PHILIPPINE-AMERICAN FUND
Monday, December 18, 2017
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  • NAGKAKAISANG MGA TRIBU NG PALAWAN, INC. (NATRIPAL)

     
    PROJECT TITLE
    Strengthening Role of Indigenous People in Biodiversity Conservation and Environmental Governance
     
    GOAL
    To protect remaining cultural and biological diversity in target ancestral domains and maintaining a healthy flow of ecosystem services for the well-being of the community
     
    LOCATION
    Barangays Gogognan, Barake and Sagpangan in Aborlan, Palawan
    Area for Protection: 12,000 hectares of ancestral domain
     
    BENEFICIARIES
    1,600 individuals
     
    DURATION
    2 years and 8 months
     

    BACKGROUND
    The province of Palawan is known as the Philippine’s “last ecological frontier”. Based on the International Union for Conservation of Nature classification, it has 105 out of the 475 threatened species in the Philippines. Of the 105 threatened species, 67 are endemic to the Philippines, while 42 of the 67 Philippine endemics are Palawan endemics. Its coastal and marine ecosystems include coral reef, seagrass meadow and mangrove that serve as habitats to freshwater fish, amphibians, reptiles, birds, migratory birds and terrestrial mammals. Despite its high conservation value, the forest is threatened by human activities like logging, encroachment of migrant settlers, poaching and illegal wildlife trade.

    Significantly, these sites are also considered the ancestral domain of and largely inhabited by the Tagbanua tribe which comprise about 51percent of the local population. They have been working towards conservation and sustainable utilization of these resources, employing traditional ecological indigenous knowledge, skills and practices.

    ACTIVITIES
    USAID, through the Philippine-American Fund, works with the Nagkakaisang Tribu ng Palawan, Inc. (NATRIPAL) in promoting viable conservation enterprises through sustainable harvesting of wild honey and Almaciga resin. Building on the experiences of the Tagbanua tribe, the project addresses threats through

    biodiversity mapping and inventory, enrichment planting, community-based
    monitoring, support to ancestral domain documentation, training of forest and biodiversity stewards and conservation enterprise development. The provision of alternative livelihood opportunities will also strengthen the communities’ role as forest stewards.

    UPDATES AS OF MARCH 2017
    A total of 15,000 seedlings of endemic trees were planted in 30 hectares identified as “rainforestation” sites by the communities. Agreements were made with the indigenous people’s organizations and the barangay officials for the unified management and care of planted seedlings. Based on the latest monitoring report, about 1,000 of these seedlings did not survive and were immediately replaced with new ones.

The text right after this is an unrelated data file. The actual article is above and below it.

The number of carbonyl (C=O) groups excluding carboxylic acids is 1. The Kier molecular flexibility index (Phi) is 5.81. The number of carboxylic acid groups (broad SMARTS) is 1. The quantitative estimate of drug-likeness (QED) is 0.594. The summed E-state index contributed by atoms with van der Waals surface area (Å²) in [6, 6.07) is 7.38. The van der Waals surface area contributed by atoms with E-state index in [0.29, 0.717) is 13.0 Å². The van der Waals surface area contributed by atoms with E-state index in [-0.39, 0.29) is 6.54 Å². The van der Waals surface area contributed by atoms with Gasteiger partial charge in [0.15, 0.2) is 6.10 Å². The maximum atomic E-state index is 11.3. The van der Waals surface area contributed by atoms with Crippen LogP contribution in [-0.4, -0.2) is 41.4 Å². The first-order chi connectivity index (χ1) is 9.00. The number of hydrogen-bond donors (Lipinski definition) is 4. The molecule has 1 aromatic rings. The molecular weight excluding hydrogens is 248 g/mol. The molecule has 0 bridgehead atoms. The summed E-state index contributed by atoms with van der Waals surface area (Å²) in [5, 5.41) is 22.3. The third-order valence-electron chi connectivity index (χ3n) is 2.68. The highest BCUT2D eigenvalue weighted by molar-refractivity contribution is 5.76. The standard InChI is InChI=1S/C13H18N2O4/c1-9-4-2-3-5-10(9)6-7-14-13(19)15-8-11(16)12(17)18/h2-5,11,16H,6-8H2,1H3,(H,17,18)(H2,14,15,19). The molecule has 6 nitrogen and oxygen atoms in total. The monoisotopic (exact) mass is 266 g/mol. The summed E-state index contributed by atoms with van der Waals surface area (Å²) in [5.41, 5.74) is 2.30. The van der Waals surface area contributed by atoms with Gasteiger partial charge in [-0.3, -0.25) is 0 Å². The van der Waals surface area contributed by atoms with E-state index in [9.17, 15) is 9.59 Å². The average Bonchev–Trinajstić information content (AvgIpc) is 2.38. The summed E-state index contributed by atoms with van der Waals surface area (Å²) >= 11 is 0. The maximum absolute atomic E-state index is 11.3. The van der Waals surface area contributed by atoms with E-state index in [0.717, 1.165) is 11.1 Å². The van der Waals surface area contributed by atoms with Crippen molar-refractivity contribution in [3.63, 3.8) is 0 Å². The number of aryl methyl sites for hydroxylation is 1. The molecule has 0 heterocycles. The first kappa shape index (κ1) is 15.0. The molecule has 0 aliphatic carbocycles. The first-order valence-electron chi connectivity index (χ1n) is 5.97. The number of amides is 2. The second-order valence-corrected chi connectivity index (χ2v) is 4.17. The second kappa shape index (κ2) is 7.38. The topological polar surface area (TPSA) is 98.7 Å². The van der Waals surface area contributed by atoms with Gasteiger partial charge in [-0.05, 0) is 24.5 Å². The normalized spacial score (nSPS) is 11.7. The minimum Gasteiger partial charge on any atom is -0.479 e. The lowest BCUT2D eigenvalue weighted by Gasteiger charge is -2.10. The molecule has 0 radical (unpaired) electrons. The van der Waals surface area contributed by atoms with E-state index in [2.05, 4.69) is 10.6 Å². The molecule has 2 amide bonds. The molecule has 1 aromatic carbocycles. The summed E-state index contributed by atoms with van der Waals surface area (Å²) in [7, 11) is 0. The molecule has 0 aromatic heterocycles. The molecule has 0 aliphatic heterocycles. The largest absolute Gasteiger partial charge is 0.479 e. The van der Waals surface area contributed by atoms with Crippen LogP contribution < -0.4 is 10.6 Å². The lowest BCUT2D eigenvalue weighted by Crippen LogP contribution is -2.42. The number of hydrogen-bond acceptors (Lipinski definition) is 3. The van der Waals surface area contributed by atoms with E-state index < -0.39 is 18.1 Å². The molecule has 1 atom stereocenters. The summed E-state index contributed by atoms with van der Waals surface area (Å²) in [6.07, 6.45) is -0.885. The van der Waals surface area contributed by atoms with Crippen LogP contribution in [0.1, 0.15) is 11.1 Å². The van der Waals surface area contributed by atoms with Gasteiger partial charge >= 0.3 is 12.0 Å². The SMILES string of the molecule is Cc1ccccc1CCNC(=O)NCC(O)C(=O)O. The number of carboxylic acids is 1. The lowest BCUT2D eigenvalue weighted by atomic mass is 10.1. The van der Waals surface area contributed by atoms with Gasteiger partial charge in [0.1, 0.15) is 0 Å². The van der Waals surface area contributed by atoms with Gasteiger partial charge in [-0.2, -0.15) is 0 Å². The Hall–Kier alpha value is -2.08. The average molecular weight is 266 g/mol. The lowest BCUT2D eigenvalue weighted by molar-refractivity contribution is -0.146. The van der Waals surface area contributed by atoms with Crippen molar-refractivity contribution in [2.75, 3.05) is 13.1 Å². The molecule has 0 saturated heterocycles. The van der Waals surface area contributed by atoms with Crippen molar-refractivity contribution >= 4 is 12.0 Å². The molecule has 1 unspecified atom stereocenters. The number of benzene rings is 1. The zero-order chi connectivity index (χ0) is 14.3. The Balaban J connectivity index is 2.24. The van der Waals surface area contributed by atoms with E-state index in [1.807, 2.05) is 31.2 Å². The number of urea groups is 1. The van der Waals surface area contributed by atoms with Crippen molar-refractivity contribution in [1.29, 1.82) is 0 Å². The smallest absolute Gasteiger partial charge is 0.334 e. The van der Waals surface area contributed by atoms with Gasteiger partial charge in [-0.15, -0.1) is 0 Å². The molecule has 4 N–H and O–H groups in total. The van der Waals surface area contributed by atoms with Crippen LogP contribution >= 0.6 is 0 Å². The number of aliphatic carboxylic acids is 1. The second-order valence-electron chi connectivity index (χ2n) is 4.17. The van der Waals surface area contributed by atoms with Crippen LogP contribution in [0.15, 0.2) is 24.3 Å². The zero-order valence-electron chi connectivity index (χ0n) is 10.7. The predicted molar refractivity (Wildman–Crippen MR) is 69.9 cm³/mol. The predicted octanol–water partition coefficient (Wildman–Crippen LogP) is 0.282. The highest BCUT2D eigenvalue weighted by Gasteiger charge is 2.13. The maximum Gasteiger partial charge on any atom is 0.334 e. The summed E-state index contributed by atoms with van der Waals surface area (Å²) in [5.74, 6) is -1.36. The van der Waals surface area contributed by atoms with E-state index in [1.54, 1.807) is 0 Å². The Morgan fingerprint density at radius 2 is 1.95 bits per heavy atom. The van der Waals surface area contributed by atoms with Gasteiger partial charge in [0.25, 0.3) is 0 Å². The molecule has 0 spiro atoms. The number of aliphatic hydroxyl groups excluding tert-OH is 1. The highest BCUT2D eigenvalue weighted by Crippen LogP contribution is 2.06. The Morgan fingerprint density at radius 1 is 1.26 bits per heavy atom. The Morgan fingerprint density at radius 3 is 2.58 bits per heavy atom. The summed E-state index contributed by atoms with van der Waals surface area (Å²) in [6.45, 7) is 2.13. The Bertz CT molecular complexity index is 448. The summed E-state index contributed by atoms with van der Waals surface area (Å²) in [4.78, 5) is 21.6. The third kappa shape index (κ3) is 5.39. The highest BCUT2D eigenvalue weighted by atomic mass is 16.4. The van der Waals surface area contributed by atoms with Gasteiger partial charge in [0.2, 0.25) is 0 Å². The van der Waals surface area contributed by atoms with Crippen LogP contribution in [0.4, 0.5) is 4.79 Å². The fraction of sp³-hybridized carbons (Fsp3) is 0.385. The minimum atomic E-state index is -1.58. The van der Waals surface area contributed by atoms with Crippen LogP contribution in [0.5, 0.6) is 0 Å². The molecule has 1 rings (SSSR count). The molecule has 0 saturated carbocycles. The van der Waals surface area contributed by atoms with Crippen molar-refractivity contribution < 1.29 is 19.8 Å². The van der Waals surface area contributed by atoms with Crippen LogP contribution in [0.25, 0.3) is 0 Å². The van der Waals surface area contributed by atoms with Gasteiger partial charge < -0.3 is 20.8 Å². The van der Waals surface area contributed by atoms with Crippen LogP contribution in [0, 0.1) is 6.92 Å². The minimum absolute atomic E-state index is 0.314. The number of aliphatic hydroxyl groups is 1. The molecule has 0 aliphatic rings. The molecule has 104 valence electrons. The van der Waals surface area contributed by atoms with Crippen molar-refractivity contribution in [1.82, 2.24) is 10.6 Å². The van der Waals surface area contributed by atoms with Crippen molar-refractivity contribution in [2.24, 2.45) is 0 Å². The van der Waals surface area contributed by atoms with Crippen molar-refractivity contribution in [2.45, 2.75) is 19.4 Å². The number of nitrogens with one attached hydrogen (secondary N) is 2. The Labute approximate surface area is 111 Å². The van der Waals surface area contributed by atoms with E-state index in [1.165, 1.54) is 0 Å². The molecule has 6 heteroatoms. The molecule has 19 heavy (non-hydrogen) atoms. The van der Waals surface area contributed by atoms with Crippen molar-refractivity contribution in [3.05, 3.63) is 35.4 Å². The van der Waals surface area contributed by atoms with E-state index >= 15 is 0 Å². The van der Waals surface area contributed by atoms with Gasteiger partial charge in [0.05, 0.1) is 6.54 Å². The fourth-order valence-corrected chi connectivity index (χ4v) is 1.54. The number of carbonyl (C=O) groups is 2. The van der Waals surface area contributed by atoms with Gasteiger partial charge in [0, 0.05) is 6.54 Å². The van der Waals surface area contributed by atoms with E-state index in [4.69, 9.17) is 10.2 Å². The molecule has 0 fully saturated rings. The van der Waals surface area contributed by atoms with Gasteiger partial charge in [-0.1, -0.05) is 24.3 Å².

The project was able to conduct a training on sustainable harvesting of wild honey and Almaciga resin. Community members and representatives attended this training which also included a session on simple bookkeeping and recording. During the last quarter, NATRIPAL conducted ocular inspection of the forest areas in Barangay Sagpangan to determine the presence of wild honey bees and the possible development of bee hives. The team observed that numerous forest tree species are currently on the flowering stage, which is an indicator of honey production in the area. The team also discovered a number of bee hives developing in the area. They also sighted an apis dorsata, a giant honey bee, or “pukyutan” in the area. These signify that honey production and trading may start in this season.

    The project conducted an assessment of Almaciga trees also at Brgy. Sagpangan in Aborlan, Palawan. Three foresters from the Puerto Princesa City Community Environment and Natural Resources Office (CENRO) and one (1) volunteer forester from the community in Sagpangan spearheaded the conduct of the assessment. Based on the results of the assessment, 255 almaciga trees were recorded and geo-tagged within a sampling area of 100 hectares.

    The project conducted the Training Workshop on Wildlife Enforcement for 30 Bantay CADTs (40 percent women). CADT is the Certificate of Ancestral Domain Title that secures the tenure of Indigenous Peoples in the lands they live on. The training focused on the procedures on information gathering, proper documentation, seizure of illegal collection of wildlife, and filing of legal cases. The training is a requirement for the deputation of Bantay CADTs as Wildlife Enforcement Officers.